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Kirsten Day's new book, In a Jam, provides recipes not only for jams, but also marmalades, curds, jellies and cordials.
Day also goes through the basics of preserving in quick and easy steps.
And she provides inspiration for what to do with the preserves once you have made them, matching jams and curds with sweet and savoury dishes.
''I like to think of preserves as flavour enhancers, adding them to a dish when needed,'' Kirsten said.
Another bonus with this book is the recipes are all made for small batches of two or four jars, so they are achievable for everyone.
''The more preserving you do, the more confident you become, in turn becoming more daring with creating your own flavours.''
Peach and amaretto shortcake slice
This is a great go-to recipe, and can be made using your favourite jam.
Makes 24 pieces
185g butter, softened
½ tsp vanilla extract
250g peach and amaretto jam (see below)
Peach and amaretto jam (makes three 250ml jars)
30ml amaretto liqueur
juice of 1 lemon
Heat the oven to 180degC (160degC fan-forced). Line a 20 x 30cm slice tin with baking paper and set aside.
Cream the butter, sugar and vanilla together until light and fluffy.
Add the flour and mix until just combined, but still crumbly. Put three-quarters of the dough into the prepared slice tin, and press the dough down until flat.
Bake for 10 minutes then remove from the oven. Spread the jam over the hot part-baked base. Crumble the remaining quarter-measure of dough evenly over the top. Place back in the oven for another 10 minutes or until the slice is lightly golden in colour.
Remove from the oven and leave in the tin until completely cool. Cut into squares and store in an airtight container, where they will keep for up to 1 week.
Variation: This slice works well with any jam, so create your own family favourite.
Peach and amaretto jam
Heat the oven to 130degC.
Wash the jars and lids in hot, soapy water and rinse. Place the jars in the oven for at least 10 minutes to warm and sterilise them. Put the lids into a small bowl and pour boiling water over to sterilise.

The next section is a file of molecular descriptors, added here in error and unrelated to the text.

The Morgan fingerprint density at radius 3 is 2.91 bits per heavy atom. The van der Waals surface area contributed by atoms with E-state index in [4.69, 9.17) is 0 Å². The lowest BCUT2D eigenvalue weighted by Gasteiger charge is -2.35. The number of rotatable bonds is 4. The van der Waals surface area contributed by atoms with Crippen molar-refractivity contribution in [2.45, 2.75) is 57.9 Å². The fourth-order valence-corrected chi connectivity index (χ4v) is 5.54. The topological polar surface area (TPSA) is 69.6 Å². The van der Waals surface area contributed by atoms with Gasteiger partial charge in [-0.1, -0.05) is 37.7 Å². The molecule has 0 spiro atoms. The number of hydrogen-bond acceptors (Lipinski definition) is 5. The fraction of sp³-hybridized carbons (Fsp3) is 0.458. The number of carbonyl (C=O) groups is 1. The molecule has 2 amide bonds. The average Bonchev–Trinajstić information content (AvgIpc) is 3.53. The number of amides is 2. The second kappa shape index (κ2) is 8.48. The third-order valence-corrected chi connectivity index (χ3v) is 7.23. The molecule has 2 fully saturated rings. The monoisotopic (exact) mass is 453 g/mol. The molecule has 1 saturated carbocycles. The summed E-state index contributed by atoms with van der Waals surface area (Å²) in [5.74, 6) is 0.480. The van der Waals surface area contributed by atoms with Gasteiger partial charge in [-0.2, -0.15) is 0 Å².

Place two saucers in the freezer; these are used to test your jam for setting.
Using a soft-fruit peeler, carefully peel the peaches, put the skins in a small saucepan, and barely cover with water. Bring to the boil, and cook until the liquid has reduced to about 30ml. Press the skins and liquid through a sieve and set aside.
Halve the peaches and roughly chop the flesh. Put in a large, heavy-based saucepan with the water and the liquid from the skins. Bring to the boil, then reduce the heat and simmer for 15 minutes or until the fruit is soft.
Add the lemon juice and sugar to the peach mixture and stir over a medium heat until the sugar has dissolved. Increase the heat to a rolling boil and cook for 10 minutes or until the setting point has been reached. At this stage, skim off any foam.
To test whether the setting point has been reached, remove the saucepan from the heat. Place a teaspoon of the jam on one of the saucers from the freezer. Allow the jam to cool, then push your finger through the jam. It should start to congeal and wrinkle up - if you can push your finger through and it's still runny, you haven't reached the setting point. Alternatively, if you are using an instant-read thermometer, the temperature has reached 104degC.
If it has not set, return the saucepan to the heat, bring the mixture back to a rolling boil and test again in a few minutes using the second saucer.
When ready, remove the saucepan from the heat and allow the jam to cool for 10 minutes.
Gently stir in the amaretto.
Ladle the jam into the hot, sterilised jars to within 0.5cm of the top rim. Screw the lids on tightly, and allow to cool.
Label and date each jar before storing them in a cool, dark place, where they will keep for up to 1 year.
Variation: If you are just after a gorgeous peach jam, leave out the amaretto.
Strawberry and rhubarb curd
This yields a deliciously thick curd, perfect to use in desserts.
Makes two 250ml jars
250g strawberries, hulled and quartered
250g rhubarb, cut into 1cm slices
a pinch of salt
1 Tbsp lemon juice
1 tsp lemon zest
4 egg yolks
75g unsalted butter, cut into small cubes
Put the strawberries, rhubarb, sugar, salt and water into a medium-sized, heavy-based saucepan.
Bring to a simmer and cook for 25-30 minutes or until the fruit has broken down and the mixture is thick.
Transfer to a clean mixing bowl and cool for 20 minutes.
Heat the oven to 130degC.
Wash the jars and lids in hot, soapy water and rinse. Place the jars in the oven to warm and sterilise for at least 10 minutes. Remove and cool. Put the lids in a small bowl and pour boiling water over to sterilise.
Put the lemon juice, lemon zest, sugar and egg yolks in a clean saucepan and whisk to combine.
Place the pan on a low heat and add the strawberry mixture slowly, stirring constantly until all of the mixture has been added.
Cook until the curd is thick, or the temperature reaches 70degC on an instant-read thermometer.
Remove from the heat and add the butter, 1 cube at a time, stirring until melted and well combined.
Strain the mixture through a fine-mesh sieve, using a silicone spatula to push the pulp through. Spoon the curd into the cooled, sterilised jars and seal.
Label and date the jars before storing in the fridge, where they will keep for up to 1 month.
Match: This curd goes well with meringues.